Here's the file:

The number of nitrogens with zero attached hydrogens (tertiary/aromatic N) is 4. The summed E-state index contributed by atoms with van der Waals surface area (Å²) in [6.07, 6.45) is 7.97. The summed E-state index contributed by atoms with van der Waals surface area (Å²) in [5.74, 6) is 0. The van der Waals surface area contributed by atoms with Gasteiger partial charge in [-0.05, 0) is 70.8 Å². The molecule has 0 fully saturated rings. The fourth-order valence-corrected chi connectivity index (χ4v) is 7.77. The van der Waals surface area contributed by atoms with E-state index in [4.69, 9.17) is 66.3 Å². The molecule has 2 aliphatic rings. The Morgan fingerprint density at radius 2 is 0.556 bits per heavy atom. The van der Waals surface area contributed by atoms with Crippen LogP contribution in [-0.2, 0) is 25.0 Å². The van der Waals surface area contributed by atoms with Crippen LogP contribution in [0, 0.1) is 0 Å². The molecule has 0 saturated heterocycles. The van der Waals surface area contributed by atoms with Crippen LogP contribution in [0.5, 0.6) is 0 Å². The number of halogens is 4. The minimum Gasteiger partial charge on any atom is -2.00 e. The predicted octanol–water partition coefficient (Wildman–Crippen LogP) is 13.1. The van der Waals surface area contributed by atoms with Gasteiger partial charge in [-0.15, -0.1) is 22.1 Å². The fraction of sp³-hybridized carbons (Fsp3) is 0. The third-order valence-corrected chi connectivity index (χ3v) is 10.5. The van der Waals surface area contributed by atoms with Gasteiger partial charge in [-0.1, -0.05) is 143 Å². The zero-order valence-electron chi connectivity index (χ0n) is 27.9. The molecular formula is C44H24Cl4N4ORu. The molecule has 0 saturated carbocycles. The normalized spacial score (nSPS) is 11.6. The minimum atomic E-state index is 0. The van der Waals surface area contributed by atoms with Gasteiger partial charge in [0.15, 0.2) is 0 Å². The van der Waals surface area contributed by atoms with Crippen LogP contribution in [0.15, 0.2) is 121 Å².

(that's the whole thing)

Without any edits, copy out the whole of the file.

The number of nitrogens with zero attached hydrogens (tertiary/aromatic N) is 4. The summed E-state index contributed by atoms with van der Waals surface area (Å²) in [6.07, 6.45) is 7.97. The summed E-state index contributed by atoms with van der Waals surface area (Å²) in [5.74, 6) is 0. The van der Waals surface area contributed by atoms with Gasteiger partial charge in [-0.05, 0) is 70.8 Å². The molecule has 0 fully saturated rings. The fourth-order valence-corrected chi connectivity index (χ4v) is 7.77. The van der Waals surface area contributed by atoms with E-state index in [4.69, 9.17) is 66.3 Å². The molecule has 2 aliphatic rings. The Morgan fingerprint density at radius 2 is 0.556 bits per heavy atom. The van der Waals surface area contributed by atoms with Crippen LogP contribution in [-0.2, 0) is 25.0 Å². The van der Waals surface area contributed by atoms with Crippen LogP contribution in [0, 0.1) is 0 Å². The molecule has 0 saturated heterocycles. The van der Waals surface area contributed by atoms with Crippen LogP contribution in [0.5, 0.6) is 0 Å². The number of halogens is 4. The minimum Gasteiger partial charge on any atom is -2.00 e. The predicted octanol–water partition coefficient (Wildman–Crippen LogP) is 13.1. The van der Waals surface area contributed by atoms with Gasteiger partial charge in [-0.15, -0.1) is 22.1 Å². The fraction of sp³-hybridized carbons (Fsp3) is 0. The third-order valence-corrected chi connectivity index (χ3v) is 10.5. The van der Waals surface area contributed by atoms with Gasteiger partial charge in [-0.1, -0.05) is 143 Å². The zero-order valence-electron chi connectivity index (χ0n) is 27.9. The molecular formula is C44H24Cl4N4ORu. The molecule has 0 saturated carbocycles. The normalized spacial score (nSPS) is 11.6. The minimum atomic E-state index is 0. The van der Waals surface area contributed by atoms with Gasteiger partial charge in [0.15, 0.2) is 0 Å². The van der Waals surface area contributed by atoms with Crippen LogP contribution in [0.15, 0.2) is 121 Å².